It feels like a time for cutting back. What is essential? Certainly, music does not come first on the list.

Recently I got away, took a trip to Vermont. I was in my friend‘s bathroom, under her showerhead. I opened my mouth and swallowed the water. The plumbing in her house was fucked: the drains backed up and the well water infused with the scent of sulfur. Nasty, but there it was, my favorite type of feeling — pure, full-on, enveloping sensation. I brought no music but I didn’t notice.

There are many cliches about being in nature, but they are generally true. It‘s easier to pay attention to people’s words. In the sky there are more stars.

* * *

Let me quote Robert Creeley quoting the poet Ezra Pound‘s advice about what one should look for in poetry:

“Listen to the sound that it makes.” He felt as I do that “poetry atrophies when it gets too far from music.” To me the two arts often seemed one.

Taxonomically, they could be judged a single thing: the manipulation of sound — one on paper, one as digits or waves.

Generally I stay away from poets. I’m a realist. There‘s not much room for their kind in this world anymore. We’ve been trained by our television sets to flip, flip, flip. We have short attention spans. I‘m the first to admit I have a lazy mind, or at least an itinerant one. It’s easier to bathe it in air and food and pop songs than linear narratives or well-tailored stanzas that I can‘t convince my ears or eyes to follow.

As far as university-sponsored poets are concerned, though, Creeley is a good ’un. A longtime professor at SUNY Buffalo, he was also a Beat who first taught at Black Mountain College in the 1950s. (An experiment in education, the school encouraged collaboration among alumni and teachers such as Charles Olson, John Cage, Robert Rauschenberg, Merce Cunningham and Buckminster Fuller.) Ostensibly the first in an “audio documentary series” called “Jagjaguwar Correspondent,” Creeley‘s record succeeds because it provides a sense in its sound of how he alone perceives. Half-blind — he lost one eye in a freak accident at the age of 4, now it’s made of glass — he realizes that it‘s such individual handicaps that provide us our distinct ways of seeing, our singular strengths. “I know the world I see is not the ’normal‘ one, no matter what the ’object‘ of sight may be,” he told interviewer Daniel Kane this past January. “I have no depth perception nor can I see three-dimensional images. All my sight thus is ’subjective,‘ and whatever the ’objective‘ image might otherwise be is so altered.” Perception is his true art.

Creeley views the world with a Zen melancholy: “I think and therefore I am self-conscious.” “Adumbrate nature. Walk a given path.You are as much its fact as any other.” “My odor?My name?My flesh?My shame?” “What you do is how you get along.What you did is all it ever means.” My favorite example comes in one of the record’s longest poems, and its best, “En Famille”:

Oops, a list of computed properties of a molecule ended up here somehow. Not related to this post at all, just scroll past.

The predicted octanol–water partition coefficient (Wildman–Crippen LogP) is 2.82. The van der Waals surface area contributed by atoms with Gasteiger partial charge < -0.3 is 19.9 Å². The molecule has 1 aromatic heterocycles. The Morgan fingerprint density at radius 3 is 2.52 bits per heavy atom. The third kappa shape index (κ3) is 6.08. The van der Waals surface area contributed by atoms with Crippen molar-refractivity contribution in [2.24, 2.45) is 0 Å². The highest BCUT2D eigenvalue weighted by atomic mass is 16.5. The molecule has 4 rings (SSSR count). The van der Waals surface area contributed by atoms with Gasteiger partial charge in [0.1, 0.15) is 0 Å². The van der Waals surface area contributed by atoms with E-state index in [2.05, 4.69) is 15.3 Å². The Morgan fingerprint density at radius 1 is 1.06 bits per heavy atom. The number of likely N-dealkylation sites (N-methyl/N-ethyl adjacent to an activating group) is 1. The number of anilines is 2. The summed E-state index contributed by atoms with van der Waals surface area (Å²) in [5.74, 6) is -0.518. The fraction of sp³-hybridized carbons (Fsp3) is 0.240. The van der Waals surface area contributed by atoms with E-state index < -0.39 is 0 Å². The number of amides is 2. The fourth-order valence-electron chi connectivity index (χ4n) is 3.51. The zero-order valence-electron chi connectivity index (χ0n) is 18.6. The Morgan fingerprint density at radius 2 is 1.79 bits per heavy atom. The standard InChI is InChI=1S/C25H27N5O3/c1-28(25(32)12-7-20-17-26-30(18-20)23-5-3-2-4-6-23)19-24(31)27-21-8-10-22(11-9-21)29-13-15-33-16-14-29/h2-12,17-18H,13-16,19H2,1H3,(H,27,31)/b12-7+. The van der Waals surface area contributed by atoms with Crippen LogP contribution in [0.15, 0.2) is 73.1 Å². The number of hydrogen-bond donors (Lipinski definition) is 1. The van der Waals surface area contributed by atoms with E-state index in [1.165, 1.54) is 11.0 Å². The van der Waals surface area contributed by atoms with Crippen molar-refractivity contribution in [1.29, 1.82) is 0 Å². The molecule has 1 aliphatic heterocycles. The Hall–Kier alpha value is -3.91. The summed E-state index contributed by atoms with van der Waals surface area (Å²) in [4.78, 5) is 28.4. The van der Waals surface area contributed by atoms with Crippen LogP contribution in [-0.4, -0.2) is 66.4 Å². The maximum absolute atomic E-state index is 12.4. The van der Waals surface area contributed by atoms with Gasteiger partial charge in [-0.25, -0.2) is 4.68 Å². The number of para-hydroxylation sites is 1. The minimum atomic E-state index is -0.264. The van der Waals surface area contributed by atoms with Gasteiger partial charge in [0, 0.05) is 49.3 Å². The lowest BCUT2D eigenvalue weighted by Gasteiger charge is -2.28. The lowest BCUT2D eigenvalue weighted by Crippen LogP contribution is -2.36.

Is wisdom just an empty word?

Is age a time one might finally well

have missed?

Must humanness be its own reward?

Is happiness this?

Aurally, Creeley also hews to the essential. His speaking voice offers a neutral kind of comfort. Short lines. One- and two-syllable words. Measured by page flips. Swallows. His 75-year-old voice is recorded with little reverb; it‘s so dry it could pull water from the air, then snap the twigs it leaves behind. Even for the lazy listener, there is music in these letters.

* * *

And what should we look to when the poets are gone? Music. In the coming days, it is musicians who will be best able to engage contemporary subject matter, better at least than the fragile souls drawn to poesy.

Active since 1994, Brian McBride and Adam Wiltzie are Stars of the Lid. “When you’re trying to pay homage to the sounds of your refrigerator, there‘s no need for vocals,” McBride said at “Most of the time, music expresses feelings or emotions we can’t express with words. Music is affective, it‘s more than just an opinion you have. Opting out of words is part of that strategy. Making music is a process of giving back. Trying to pay homage to the beauty of sound that surrounds us.”

The duo’s specialty is heavily processed guitars that sound like nighttime crickets playing violins instead of their legs, or church organs torn apart like pulled saltwater taffy, or foghorns warning of the edge of the world, or the Doppler effect in a black hole where time and space have stopped. The Tired Sounds of . . . is a triple LP or double CD of such drones, six “suites” about trying to be closer to God or, more accurately, smoking dope and then trying to be God. The sound is structured, yes, but it‘s hard to make out the exact shape as it’s endlessly receding, always rising up, blurring into focus. Strings, organ and tubular bells blend in with the guitar to lend the sound more heft; shuffling dishes, piano, whimpering dogs and more worldly sounds add depth.

Wiltzie‘s explanation of their music at is best: “I really don’t think of it any other way other than it fills a great void in my life, and makes me happy . . . All I can really hope for my listeners is that I held up my end of the bargain by supplying them some good quality pass-out material.”

Creeley again: “Games are always most interesting when the materials they require are simple — cat‘s cradle, hopscotch — and the patterns an endlessly informing repetition.” The essential.

You’d think these records were on opposite ends of the sonic register. One all words; one all music. But it‘s not true. They are the same.

STARS OF THE LID | The Tired Sounds of . . . | (Kranky)

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